Definitions of systemic inflammatory response syndrome (SIRS), sepsis, septic shock, and multiple organ dysfunction syndrome Systemic inflammatory response syndrome Two or more of the following clinical signs of systemic response to endothelial inflammation: • Temperature > 38°C or < 36°C?x Heart rate > 90 beats/min • Tachypnoea (respiratory rate > 20 breaths/min or hyperventilation (Paco2 < 4. 25 kPa)) • White blood cell count > 12 · 109/l or < 4 · 109/l or the presence of more than 10% immature neutrophils?In the setting (or strong suspicion) of a known cause of endothelial inflammation such as: Infection (bacteria, viruses, fungi, parasites, yeasts, or other organisms)
• Pancreatitis?x Ischaemia?x Multiple trauma and tissue injury?x Haemorrhagic shock?x Immune mediated organ injury?x Absence of any other known cause for such clinical abnormalities Sepsis Systemic response to infection manifested by two or more of the following: • Temperature > 38°C or < 36°C?x Raised heart rate > 90/min • Tachypnoea (respiratory rate > 20 breaths/min or hyperventilation (Paco2 < 4. 25 kPa)) • White blood cell count > 12 × 109/l or < 4 × 109/l or the presence of more than 10% immature neutrophils
Septic shock Sepsis induced hypotension (systolic blood pressure < 90 mm Hg or a reduction of >40 mm Hg from baseline) despite adequate fluid resuscitation Multiple organ dysfunction syndrome Presence of altered organ function in an acutely ill patient such that homoeostasis cannot be maintained without intervention Pathogenesis Systemic sepsis may complicate an obvious primary infection such as community acquired pneumonia or a ruptured abdominal viscus. Frequently, however, an infective source cannot be identified and the type of organism cultured may provide no clue to its anatomical origin.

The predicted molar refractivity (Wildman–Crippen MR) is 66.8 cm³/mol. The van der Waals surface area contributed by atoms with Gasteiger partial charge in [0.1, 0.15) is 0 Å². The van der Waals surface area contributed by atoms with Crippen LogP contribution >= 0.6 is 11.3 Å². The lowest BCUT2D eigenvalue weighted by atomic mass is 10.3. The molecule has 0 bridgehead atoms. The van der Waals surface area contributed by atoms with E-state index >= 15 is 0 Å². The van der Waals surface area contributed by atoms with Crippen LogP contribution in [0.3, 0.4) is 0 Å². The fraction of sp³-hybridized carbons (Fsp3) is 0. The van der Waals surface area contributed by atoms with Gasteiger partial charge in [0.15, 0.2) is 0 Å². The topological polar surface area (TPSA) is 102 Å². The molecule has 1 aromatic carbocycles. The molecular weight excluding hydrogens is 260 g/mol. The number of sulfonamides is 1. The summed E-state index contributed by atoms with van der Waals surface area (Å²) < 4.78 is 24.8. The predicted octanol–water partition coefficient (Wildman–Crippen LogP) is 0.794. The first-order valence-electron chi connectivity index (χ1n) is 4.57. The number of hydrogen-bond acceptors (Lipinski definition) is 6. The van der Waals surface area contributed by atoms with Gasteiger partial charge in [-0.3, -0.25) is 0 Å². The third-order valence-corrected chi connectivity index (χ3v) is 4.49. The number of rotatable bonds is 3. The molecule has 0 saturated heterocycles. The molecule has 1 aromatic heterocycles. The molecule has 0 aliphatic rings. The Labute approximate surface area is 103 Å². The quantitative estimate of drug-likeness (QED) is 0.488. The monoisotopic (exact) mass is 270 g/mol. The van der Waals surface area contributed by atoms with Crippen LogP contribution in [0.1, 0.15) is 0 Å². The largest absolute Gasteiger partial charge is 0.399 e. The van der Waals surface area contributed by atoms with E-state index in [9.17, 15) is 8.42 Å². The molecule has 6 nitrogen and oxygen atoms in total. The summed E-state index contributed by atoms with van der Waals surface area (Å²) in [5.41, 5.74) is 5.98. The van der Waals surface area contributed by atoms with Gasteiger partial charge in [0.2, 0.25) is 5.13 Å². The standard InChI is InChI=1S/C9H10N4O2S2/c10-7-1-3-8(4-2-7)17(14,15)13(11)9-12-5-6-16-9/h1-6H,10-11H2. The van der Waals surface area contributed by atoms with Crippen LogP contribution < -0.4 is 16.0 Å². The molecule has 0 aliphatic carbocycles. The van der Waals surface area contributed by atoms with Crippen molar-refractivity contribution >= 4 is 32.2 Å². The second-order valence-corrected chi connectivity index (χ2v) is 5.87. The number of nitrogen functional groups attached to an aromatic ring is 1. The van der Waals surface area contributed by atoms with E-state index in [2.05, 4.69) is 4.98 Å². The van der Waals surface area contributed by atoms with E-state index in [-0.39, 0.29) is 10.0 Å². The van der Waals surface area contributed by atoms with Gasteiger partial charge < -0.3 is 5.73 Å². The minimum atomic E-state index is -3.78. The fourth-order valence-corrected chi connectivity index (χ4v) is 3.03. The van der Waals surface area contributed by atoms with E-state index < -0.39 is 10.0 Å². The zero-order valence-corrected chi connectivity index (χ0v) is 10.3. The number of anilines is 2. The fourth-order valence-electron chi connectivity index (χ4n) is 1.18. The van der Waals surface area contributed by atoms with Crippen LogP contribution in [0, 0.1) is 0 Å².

Infections that complicate critical illness may arise from the gastrointestinal tract. This region is particularly sensitive to poor perfusion, which may lead to increased bowel permeability and translocation of organisms and endotoxin from the lumen of the gastrointestinal tract into the portal venous and lymphatic circulations. The subsequent release of cytokines and other inflammatory mediators by hepatic Kupffer cells and circulating monocytes may then initiate a sequence of events that culminates in the clinical signs of sepsis and multiple organ failure.